Excel Custom Functions – Creating & Sharing Functions The Easy Way!

Files referred to in this post: Book1.xls EdsAddIns.xlam

The correct way to create, use & share your custom functions is with an Add-In. Luckily, this is easy. All you need to do is save the attachment (Eds Add Ins.xlam) to this email somewhere you can get to from your Excel workstation.

For this example, I used my Desktop:

We’ll take a look inside in a minute, but for now…

1. Save the attached .XLAM file on your Desktop.
2. Open up Excel with a blank workbook.
3. Go to File -> Options:

4. Then Select Add-Ins:

5. In the Add-Ins window, select Browse:

6. Navigate to your Eds Add Ins.xlam file (the one you saved to the Desktop):

…and click OK

7. You now see the file in your list of Add-Ins, and it is checked:

…just click OK, because that is it!

8. Now let’s do a simple test of the function I wrote, and included in the above add-ins file. Create a column for the number grade, and auto-fill it from 100 to 0:

9. Now, put the new formula to work in the cell next to the 100 grade:

…using the formula like this: =LetterGradeFromNumber(A2)

You should see an A+:

…which is correct.

10. Finally, drag/fill from B2 all the way down to the % Grade of 0:


Pretty cool, eh? I also attached the workbook I used for these screenshots. Now there is something subtle here to note. If you were to use Macros for all this, you would need to save your file as a .xlsm file, and confuse your users with screens coming up warning about macro security, etc. Here, we can put the Add-In file on a server for everyone to use, and as you can see, I used a simple .xlsx file.

You can have as many custom functions as you like in that one .xlam file. Let’s now take a look at how I did this:

1. Open the Add-In file you saved on your Desktop. When you do, Excel will challenge you to accept that there are Macros in it. If you have your security set to always accept Macros, you won’t see this warning. If you do, just click Enable Macros:

2. Once you do, you’ll think Excel is broken, because no worksheet comes up! This is fine, as when programming Excel, we don’t need a worksheet, we use the back-end/guts of Excel for our magic. Click Alt-F11 to bring up the VBA interface:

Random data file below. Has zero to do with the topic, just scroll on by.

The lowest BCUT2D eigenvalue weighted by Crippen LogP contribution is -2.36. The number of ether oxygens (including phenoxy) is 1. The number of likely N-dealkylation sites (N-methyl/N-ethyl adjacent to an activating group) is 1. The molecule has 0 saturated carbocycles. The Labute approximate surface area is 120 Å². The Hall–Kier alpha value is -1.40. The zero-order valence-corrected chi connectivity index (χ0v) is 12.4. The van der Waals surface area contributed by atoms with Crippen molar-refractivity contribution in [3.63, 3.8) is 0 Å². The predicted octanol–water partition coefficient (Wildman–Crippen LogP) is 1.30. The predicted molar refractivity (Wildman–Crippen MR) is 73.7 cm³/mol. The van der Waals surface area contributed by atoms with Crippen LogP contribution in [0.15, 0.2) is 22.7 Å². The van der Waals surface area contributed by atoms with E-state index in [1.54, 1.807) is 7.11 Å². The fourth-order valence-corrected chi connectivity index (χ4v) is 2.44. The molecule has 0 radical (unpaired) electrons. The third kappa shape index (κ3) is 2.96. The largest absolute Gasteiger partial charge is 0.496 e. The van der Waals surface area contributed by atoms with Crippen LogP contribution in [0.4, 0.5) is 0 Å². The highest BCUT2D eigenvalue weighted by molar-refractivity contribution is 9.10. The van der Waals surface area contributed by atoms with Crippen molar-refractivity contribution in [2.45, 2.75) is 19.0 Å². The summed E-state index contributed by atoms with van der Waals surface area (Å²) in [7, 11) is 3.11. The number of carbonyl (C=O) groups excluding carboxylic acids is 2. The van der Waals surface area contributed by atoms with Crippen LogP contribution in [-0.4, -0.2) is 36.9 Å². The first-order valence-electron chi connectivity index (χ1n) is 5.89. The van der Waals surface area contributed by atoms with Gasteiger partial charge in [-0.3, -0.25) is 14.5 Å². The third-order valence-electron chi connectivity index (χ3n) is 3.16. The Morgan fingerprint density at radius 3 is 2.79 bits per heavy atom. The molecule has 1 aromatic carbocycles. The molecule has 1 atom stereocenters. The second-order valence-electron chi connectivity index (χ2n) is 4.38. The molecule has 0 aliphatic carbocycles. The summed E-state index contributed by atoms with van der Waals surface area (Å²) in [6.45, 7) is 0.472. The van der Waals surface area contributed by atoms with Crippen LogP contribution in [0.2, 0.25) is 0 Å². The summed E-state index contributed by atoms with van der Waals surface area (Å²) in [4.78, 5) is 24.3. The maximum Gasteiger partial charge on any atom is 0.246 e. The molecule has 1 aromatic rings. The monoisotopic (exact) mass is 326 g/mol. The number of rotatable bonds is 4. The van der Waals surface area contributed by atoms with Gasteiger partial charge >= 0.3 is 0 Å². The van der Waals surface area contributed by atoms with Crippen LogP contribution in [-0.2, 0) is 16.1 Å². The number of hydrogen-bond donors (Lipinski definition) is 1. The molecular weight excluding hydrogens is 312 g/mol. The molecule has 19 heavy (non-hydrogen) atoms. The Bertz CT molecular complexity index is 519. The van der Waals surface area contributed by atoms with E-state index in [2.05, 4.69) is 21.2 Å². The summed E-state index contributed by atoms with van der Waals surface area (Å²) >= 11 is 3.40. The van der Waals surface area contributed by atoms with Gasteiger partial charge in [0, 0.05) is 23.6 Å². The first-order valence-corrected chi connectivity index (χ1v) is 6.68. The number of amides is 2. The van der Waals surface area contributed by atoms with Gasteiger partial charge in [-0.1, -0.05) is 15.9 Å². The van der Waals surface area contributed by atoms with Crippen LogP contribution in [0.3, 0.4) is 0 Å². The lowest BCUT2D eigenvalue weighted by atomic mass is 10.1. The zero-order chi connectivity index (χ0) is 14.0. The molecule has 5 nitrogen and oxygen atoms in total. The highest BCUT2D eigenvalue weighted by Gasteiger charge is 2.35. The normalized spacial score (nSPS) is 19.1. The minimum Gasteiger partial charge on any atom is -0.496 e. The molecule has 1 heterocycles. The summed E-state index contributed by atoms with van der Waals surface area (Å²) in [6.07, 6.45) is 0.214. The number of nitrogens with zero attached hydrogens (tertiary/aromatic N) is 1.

Hey! That’s one handsome function!

What has happened is really simple. All I did was:

1. I added a Module by right-clicking on VBAProject (Add Ins.xlam) and selecting Insert -> Module.
2. I named that new module (a place for code that all worksheets can access) “Formulas”. I could have named it anything, really.
3. I wrote my code into that module that you see. I will explain the code:

This is the name of the function as you call it from a worksheet. It takes the variable numberGrade, which you supply, and returns a String object (alphabetic, not a number). Which is fine, as we want things like A+, C-, B returned.

I created a variable called “n” to work with, as it was faster to type than numberGrade. I just copied the input value to n.

Then just a little sanity check. We don’t want to deal with mistakes. By the way, by assigning the name of the function a value, I am exiting the function, as in: LetterGradeFromNumber = “Invalid value!”

The rest is really easy. I used the chart/scale below to create a set of circumstances for each letter grade, and the first one that matches is the one that the function is assigned, which like we said then exits the function at that point, returning to the calling cell the String object (the grade).

Now tell me that isn’t cool!!!

For reference, I used this scale:

Your feedback welcome and anticipated.


Files referred to in this post: Book1.xls EdsAddIns.xlam

Leave a Reply

Your email address will not be published. Required fields are marked *